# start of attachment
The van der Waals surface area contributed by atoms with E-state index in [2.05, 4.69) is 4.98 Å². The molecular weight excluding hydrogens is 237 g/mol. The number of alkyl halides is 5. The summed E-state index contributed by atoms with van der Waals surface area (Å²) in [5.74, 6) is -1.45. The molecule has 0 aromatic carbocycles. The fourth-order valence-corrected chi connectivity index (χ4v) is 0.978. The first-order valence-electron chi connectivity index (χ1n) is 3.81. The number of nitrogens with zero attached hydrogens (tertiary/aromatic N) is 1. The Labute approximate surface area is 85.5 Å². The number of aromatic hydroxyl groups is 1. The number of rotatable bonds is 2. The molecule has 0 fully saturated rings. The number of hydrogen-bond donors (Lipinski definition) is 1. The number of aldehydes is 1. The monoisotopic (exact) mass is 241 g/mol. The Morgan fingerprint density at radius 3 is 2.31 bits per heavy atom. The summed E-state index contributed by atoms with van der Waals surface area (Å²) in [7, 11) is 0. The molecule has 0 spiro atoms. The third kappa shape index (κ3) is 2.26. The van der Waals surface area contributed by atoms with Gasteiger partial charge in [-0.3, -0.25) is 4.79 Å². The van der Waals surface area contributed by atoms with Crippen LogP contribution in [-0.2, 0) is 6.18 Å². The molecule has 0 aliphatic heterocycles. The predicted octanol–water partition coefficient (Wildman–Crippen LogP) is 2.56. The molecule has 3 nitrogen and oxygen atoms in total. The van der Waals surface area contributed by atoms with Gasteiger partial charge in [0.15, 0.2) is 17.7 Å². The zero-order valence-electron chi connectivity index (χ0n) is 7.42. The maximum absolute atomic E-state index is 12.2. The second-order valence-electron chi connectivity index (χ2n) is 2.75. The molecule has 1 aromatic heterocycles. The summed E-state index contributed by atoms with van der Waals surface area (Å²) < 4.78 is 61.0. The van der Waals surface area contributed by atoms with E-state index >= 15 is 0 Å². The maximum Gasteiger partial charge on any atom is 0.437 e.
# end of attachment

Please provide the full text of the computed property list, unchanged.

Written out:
The van der Waals surface area contributed by atoms with E-state index in [2.05, 4.69) is 4.98 Å². The molecular weight excluding hydrogens is 237 g/mol. The number of alkyl halides is 5. The summed E-state index contributed by atoms with van der Waals surface area (Å²) in [5.74, 6) is -1.45. The molecule has 0 aromatic carbocycles. The fourth-order valence-corrected chi connectivity index (χ4v) is 0.978. The first-order valence-electron chi connectivity index (χ1n) is 3.81. The number of nitrogens with zero attached hydrogens (tertiary/aromatic N) is 1. The Labute approximate surface area is 85.5 Å². The number of aromatic hydroxyl groups is 1. The number of rotatable bonds is 2. The molecule has 0 fully saturated rings. The number of hydrogen-bond donors (Lipinski definition) is 1. The number of aldehydes is 1. The monoisotopic (exact) mass is 241 g/mol. The Morgan fingerprint density at radius 3 is 2.31 bits per heavy atom. The summed E-state index contributed by atoms with van der Waals surface area (Å²) in [7, 11) is 0. The molecule has 0 spiro atoms. The third kappa shape index (κ3) is 2.26. The van der Waals surface area contributed by atoms with Gasteiger partial charge in [-0.3, -0.25) is 4.79 Å². The van der Waals surface area contributed by atoms with Crippen LogP contribution in [-0.2, 0) is 6.18 Å². The molecule has 0 aliphatic heterocycles. The predicted octanol–water partition coefficient (Wildman–Crippen LogP) is 2.56. The molecule has 3 nitrogen and oxygen atoms in total. The van der Waals surface area contributed by atoms with Gasteiger partial charge in [0.15, 0.2) is 17.7 Å². The zero-order valence-electron chi connectivity index (χ0n) is 7.42. The maximum absolute atomic E-state index is 12.2. The second-order valence-electron chi connectivity index (χ2n) is 2.75. The molecule has 1 aromatic heterocycles. The summed E-state index contributed by atoms with van der Waals surface area (Å²) < 4.78 is 61.0. The van der Waals surface area contributed by atoms with E-state index >= 15 is 0 Å². The maximum Gasteiger partial charge on any atom is 0.437 e.